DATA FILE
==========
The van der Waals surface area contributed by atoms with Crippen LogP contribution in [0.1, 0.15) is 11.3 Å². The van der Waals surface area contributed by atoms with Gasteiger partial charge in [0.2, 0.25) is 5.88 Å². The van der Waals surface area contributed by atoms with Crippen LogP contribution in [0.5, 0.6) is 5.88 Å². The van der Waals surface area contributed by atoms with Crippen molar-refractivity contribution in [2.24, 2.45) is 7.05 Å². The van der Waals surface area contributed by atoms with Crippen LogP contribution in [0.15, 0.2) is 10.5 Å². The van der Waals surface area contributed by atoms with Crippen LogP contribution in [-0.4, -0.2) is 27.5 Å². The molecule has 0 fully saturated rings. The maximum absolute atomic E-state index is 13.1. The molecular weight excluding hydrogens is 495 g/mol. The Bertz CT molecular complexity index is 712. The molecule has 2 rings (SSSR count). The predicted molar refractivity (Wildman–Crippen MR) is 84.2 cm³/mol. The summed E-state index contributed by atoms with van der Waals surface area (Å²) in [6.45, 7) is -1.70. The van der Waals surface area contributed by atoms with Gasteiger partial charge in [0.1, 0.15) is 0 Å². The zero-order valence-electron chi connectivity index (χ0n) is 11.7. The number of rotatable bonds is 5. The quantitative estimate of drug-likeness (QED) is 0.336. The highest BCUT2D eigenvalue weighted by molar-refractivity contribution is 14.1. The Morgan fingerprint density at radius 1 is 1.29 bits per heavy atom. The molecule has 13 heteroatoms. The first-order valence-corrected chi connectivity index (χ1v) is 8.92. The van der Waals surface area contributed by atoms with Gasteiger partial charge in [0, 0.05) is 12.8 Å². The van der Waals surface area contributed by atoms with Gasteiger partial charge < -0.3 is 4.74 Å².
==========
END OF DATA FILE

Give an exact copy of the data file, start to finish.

The van der Waals surface area contributed by atoms with Crippen LogP contribution in [0.1, 0.15) is 11.3 Å². The van der Waals surface area contributed by atoms with Gasteiger partial charge in [0.2, 0.25) is 5.88 Å². The van der Waals surface area contributed by atoms with Crippen LogP contribution in [0.5, 0.6) is 5.88 Å². The van der Waals surface area contributed by atoms with Crippen molar-refractivity contribution in [2.24, 2.45) is 7.05 Å². The van der Waals surface area contributed by atoms with Crippen LogP contribution in [0.15, 0.2) is 10.5 Å². The van der Waals surface area contributed by atoms with Crippen LogP contribution in [-0.4, -0.2) is 27.5 Å². The molecule has 0 fully saturated rings. The maximum absolute atomic E-state index is 13.1. The molecular weight excluding hydrogens is 495 g/mol. The Bertz CT molecular complexity index is 712. The molecule has 2 rings (SSSR count). The predicted molar refractivity (Wildman–Crippen MR) is 84.2 cm³/mol. The summed E-state index contributed by atoms with van der Waals surface area (Å²) in [6.45, 7) is -1.70. The van der Waals surface area contributed by atoms with Gasteiger partial charge in [0.1, 0.15) is 0 Å². The zero-order valence-electron chi connectivity index (χ0n) is 11.7. The number of rotatable bonds is 5. The quantitative estimate of drug-likeness (QED) is 0.336. The highest BCUT2D eigenvalue weighted by molar-refractivity contribution is 14.1. The Morgan fingerprint density at radius 1 is 1.29 bits per heavy atom. The molecule has 13 heteroatoms. The first-order valence-corrected chi connectivity index (χ1v) is 8.92. The van der Waals surface area contributed by atoms with Gasteiger partial charge in [0, 0.05) is 12.8 Å². The van der Waals surface area contributed by atoms with Gasteiger partial charge < -0.3 is 4.74 Å².